Hurricane Idalia damaged farms in northeast Florida and south Georgia. Of course, distance from the eye and the storm’s path made a difference in agricultural losses. At this point, vegetables and orchards received the highest reported damage. This is what we know so far.
De Broughton is a crop consultant and former University of Florida Extension agent based in Live Oak, Fla., in the heart of the state’s Big Bend region, about 80 miles east of Tallahassee.
“It’s awful. I’m visiting farms now trying to help assess,” she said the morning of Aug. 31. “Cat Kammack’s (Congresswoman for the state’s 3rd district) chief of staff is asking for data to help quantify the issue. Working hard to help them get us the support we need. Damage is very severe. Folks are at a loss. Madison, Hamilton, Suwannee, Lafayette counties seem to be the worst in terms of agricultural damage.”
In Jennings, Fla., she said, one grower alone lost several hundred acres of eggplants and peppers. Documentation of the damage and clean up started Aug. 31. Part of Suwannee River Peanut Company blew into Highway 6 in Jasper. Sheds were destroyed in Lee, Fla.
She said much more damage was widespread. “It just never got better anywhere I went in my loop today,” she said later in the day Aug. 31.
In an Aug. 31 Facebook post, the Suwannee County Sheriff’s Office said, “The amount of damage to Suwannee County has been devastating and unprecedented, especially in the southwestern and western portions of the county. Homes, farms and electrical distribution systems have been damaged or destroyed. The recovery process has begun and will continue until the job is done.”
Officials had established distribution centers in the county for water and ready-to-eat meals. The region remained without power. The Suwannee Valley Electric Cooperative in a statement said the area may be without power for up to two weeks.
Andy Robinson farms peanuts and is a partner at a buying point in Levy County, Fla., about 80 miles south of Broughton’s location in Live Oak and 60 miles inland from where Idalia made landfall over Steinhatchee before then pushing northeast.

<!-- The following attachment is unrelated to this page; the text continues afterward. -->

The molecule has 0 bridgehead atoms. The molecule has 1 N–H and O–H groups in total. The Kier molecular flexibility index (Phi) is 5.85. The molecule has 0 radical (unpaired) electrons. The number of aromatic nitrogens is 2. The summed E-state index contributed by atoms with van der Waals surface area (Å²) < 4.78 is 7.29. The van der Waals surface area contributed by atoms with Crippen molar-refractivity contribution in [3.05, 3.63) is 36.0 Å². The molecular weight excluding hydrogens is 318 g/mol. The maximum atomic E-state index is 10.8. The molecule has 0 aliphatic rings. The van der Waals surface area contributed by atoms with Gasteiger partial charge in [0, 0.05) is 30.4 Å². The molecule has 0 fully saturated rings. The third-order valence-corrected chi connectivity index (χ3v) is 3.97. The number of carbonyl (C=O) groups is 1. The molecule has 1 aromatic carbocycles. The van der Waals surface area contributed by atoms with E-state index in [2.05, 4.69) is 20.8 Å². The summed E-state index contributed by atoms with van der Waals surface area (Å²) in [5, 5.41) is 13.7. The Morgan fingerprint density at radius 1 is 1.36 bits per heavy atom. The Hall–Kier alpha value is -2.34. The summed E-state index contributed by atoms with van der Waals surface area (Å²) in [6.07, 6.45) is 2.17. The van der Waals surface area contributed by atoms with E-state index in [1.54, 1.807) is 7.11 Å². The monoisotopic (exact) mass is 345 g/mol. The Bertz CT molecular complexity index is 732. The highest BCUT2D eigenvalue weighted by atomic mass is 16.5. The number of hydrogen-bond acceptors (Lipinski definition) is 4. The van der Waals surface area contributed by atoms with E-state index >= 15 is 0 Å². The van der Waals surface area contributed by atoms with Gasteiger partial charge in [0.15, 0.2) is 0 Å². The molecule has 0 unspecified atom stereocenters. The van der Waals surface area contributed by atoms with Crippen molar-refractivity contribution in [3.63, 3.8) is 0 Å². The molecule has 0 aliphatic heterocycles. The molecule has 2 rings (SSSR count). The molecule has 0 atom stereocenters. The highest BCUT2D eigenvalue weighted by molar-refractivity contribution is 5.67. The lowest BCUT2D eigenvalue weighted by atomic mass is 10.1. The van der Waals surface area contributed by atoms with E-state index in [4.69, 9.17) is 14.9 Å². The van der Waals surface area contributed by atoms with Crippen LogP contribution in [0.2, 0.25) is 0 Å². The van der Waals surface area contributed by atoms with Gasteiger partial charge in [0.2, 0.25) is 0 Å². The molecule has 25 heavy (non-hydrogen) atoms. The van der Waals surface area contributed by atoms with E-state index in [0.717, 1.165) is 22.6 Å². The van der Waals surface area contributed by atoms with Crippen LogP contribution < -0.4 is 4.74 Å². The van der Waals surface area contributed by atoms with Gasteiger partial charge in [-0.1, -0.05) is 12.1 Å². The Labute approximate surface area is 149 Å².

Peanut harvest had been well underway in Levy, typically the first spot in the U.S. to be commercially harvested. On Aug. 30, soon after the storm passed his area, Robinson texted Southeast Farm Press.
“Our weather station reported 26 MPH sustained and 43 MPH gust winds. Most farmers had most, if not all, the peanuts off the ground that they wanted to. We only had around 60 acres on the ground, but they really didn't need to be picked yet. They were still pretty green. We had no damage to our facilities. From the road, the other buying point seemed in good shape as well. Power is out in a few locations, but apparently not widespread,” he wrote.
About 120 miles north of Levy County in Valdosta, Ga., hurricane-force winds battered pecan orchards.
Lenny Wells is the University of Georgia Extension state pecan specialist. He said on Aug. 31 that early reports from the storm suggested southern Brooks and Lowndes counties, along the Florida line, received the worst damage, with thousands of trees reported down in the area.
“Several large growers have reported an estimated 10,000 to 15,000 trees down from their orchards. Percentage of downed trees in this most severely impacted area range from 30%-80% of the trees down,” he said.
Wells also said serious damage was reported in orchards 40 miles northwest of Valdosta in Irwin and Berrien Counties, and along the eastern side of I-75.
“All affected growers I have spoken with along the storm’s path are estimating at least 50% crop loss in the form of nuts blown from trees,” he said.
Aug. 30 after the storm had passed, driving down from Tifton, Ga., to Valdosta on I-75, the damage to fences and powerlines was easy to see. Driving just west of Valdosta and then back northeast to Moultrie along Hwy 133, it wasn’t hard to find twisted cotton fields with plenty of squares and blooms blown to the ground. But by afternoon, the sun was out, which was a good sign for the cotton crop.
Source - https://www.farmprogress.com